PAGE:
"Stephanus feels well."

Translation:Stephanus bene se habet.

September 3, 2019



Surely "se" is not necessary? "Stephanus himself feels well" vs "Stephanus feels well"?

September 3, 2019


"Habet" means hold, not feel. The literal translation would be "stephanus holds himself well". Just like in English, hold can have a physical meaning and a meantal one ("we hold these truths . . . ). Another translation into english could be "I consider myself not well". Se is in the accusative form meaning it is the object of the sentence.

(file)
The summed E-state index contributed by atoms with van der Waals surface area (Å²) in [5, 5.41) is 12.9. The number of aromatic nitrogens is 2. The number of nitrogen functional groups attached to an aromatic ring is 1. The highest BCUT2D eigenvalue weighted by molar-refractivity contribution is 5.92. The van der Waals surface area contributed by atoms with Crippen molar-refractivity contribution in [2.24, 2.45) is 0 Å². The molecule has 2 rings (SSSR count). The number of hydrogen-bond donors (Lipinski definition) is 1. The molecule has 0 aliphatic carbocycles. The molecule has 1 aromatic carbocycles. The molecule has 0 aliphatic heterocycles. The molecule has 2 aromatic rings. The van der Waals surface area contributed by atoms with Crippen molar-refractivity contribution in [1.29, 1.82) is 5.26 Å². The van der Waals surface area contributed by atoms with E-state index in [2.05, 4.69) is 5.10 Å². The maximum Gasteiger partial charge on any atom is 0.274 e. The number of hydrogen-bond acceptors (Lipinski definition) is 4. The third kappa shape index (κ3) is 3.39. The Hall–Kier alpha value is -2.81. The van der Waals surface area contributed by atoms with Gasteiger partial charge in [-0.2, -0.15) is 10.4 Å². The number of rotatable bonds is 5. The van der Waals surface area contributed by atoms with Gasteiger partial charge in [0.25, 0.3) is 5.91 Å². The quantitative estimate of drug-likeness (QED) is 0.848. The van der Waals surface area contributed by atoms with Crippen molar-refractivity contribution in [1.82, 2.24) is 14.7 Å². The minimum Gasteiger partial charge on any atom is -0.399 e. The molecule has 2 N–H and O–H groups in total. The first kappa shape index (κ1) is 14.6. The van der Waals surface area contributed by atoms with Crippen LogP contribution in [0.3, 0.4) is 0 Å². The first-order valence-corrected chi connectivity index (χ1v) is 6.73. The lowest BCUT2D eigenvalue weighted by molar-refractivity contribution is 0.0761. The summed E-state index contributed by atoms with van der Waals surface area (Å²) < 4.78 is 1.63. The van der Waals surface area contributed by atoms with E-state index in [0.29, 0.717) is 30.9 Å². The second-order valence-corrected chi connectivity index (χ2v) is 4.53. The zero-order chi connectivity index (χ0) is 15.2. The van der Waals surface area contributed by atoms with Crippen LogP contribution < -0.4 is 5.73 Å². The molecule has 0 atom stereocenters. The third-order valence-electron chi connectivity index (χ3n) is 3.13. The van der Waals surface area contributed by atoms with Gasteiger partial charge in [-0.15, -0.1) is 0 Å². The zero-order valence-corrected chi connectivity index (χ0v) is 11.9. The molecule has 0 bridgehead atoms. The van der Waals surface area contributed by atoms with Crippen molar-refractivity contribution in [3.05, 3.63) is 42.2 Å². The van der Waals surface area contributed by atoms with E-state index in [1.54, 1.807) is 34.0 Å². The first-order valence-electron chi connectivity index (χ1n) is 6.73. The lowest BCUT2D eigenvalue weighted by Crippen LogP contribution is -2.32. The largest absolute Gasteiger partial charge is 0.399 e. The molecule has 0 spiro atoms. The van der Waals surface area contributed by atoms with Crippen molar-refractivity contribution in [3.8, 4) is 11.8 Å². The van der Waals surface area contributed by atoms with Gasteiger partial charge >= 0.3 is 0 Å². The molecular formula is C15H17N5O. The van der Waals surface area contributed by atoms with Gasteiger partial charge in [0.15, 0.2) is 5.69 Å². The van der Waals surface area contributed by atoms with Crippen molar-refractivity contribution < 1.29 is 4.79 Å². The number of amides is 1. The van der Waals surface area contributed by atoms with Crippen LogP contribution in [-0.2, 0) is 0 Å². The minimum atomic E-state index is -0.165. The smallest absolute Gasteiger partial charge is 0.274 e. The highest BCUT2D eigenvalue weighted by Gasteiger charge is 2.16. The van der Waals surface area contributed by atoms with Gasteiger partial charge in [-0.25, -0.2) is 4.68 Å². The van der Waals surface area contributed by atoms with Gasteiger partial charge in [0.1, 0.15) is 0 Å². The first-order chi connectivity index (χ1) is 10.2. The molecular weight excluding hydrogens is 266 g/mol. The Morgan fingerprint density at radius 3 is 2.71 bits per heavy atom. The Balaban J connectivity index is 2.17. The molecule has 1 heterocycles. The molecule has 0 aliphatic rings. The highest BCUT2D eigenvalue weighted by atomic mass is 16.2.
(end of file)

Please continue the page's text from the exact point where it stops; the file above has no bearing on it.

I'm not an expert in latin so maybe I'm wrong about this though.

September 7, 2019


I consider myself well*

September 7, 2019


You need to use "se" because it is necessary within the idiom, which literally translates here to "Stephanus holds himself well." You need to point out that the action is reflexive and not carried out on someone else. "Stephanus himself feels well" would be "stephanus ipse bene se habet." Ipse, which means himself in that sentence, is an intensifier.

Hope this helps.

September 3, 2019



September 11, 2019


How about Bene se habet Stephanus?

September 8, 2019
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